Hawk XX154 To Be Preserved

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To the Boscombe Down Aviation Collection at Old Sarum https://www.salisburyjournal.co.uk/news/17844823.iconic-jet-coming-boscombe-aviation-collection/
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What the article doesn’t say is that this is the Hawk prototype/1st production aircraft.
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Actually Pre Production. But yes it’s a significant airframe (despite, like all T1’s, having undergone Triggers broom updates).
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Indeed it is, but as it’s the first it’s good to see it being preserved!
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Great news, well done to BDAC. Yes, I wonder if 154 was re-winged and re-fuselaged?
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'Iconic' is fully justified here: I hope they return her to the original scheme. Subject of an early Matchbox 1/72 plastic kit too. Great news.
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Actually Pre Production. But yes it’s a significant airframe (despite, like all T1’s, having undergone Triggers broom updates).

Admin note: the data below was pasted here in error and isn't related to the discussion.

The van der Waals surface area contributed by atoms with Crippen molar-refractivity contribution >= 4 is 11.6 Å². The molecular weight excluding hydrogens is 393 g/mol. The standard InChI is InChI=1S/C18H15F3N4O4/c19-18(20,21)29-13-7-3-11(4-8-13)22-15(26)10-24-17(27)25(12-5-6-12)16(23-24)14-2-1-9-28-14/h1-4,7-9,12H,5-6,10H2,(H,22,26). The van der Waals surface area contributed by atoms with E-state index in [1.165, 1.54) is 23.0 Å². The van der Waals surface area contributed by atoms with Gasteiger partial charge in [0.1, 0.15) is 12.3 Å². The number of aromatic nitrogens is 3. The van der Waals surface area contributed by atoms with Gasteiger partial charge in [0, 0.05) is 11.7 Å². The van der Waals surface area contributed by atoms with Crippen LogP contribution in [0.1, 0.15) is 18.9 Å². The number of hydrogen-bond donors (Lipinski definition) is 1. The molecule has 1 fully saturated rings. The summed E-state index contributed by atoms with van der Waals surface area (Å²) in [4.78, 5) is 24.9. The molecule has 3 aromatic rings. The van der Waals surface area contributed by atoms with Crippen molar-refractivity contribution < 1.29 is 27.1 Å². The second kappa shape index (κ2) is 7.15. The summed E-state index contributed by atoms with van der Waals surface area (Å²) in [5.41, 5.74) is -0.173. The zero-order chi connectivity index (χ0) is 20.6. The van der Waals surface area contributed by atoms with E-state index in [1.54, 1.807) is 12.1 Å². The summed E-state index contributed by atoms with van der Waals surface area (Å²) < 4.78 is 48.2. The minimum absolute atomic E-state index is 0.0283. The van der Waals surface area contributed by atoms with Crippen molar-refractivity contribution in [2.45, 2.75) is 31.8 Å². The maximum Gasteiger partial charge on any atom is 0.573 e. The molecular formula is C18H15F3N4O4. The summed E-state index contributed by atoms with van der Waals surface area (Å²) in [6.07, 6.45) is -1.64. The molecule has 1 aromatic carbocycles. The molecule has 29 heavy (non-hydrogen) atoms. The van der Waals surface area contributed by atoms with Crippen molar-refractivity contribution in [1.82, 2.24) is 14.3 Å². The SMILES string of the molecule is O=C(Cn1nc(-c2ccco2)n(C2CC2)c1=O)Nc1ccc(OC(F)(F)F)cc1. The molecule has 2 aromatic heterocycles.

Kurt - XX154 did not have any of the Mod999/Mod2010 updates,so she still has her original wing and fuselage (complete) and still has an original pre mod Tailplane (although not necessarily her original Tailplane as the Tailplanes used to get swopped around the Boscombe fleet as required to keep them flying).There are some fairly significant differences structurally (in both Fuselage and Mainplane) between 154 and the Production Hawk T1's so I think 'Prototype' is probably a more accurate discription,but I agree the 'official' designation was 'pre production'. rgds baz

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Will it be stored inside or out?
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Always thought it was a handsome beast. Wonder if they'll ever be private ones flying one day.
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I don’t think there’d be much doubt oxcart. And Bazv, thank you for the insight. Those post mod tailplanes weighed loads more than the pre mod version. Loved working on (and flying in) the Hawk.
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I don’t think there’d be much doubt oxcart. And Bazv, thank you for the insight. Those post mod tailplanes weighed loads more than the pre mod version. Loved working on (and flying in) the Hawk.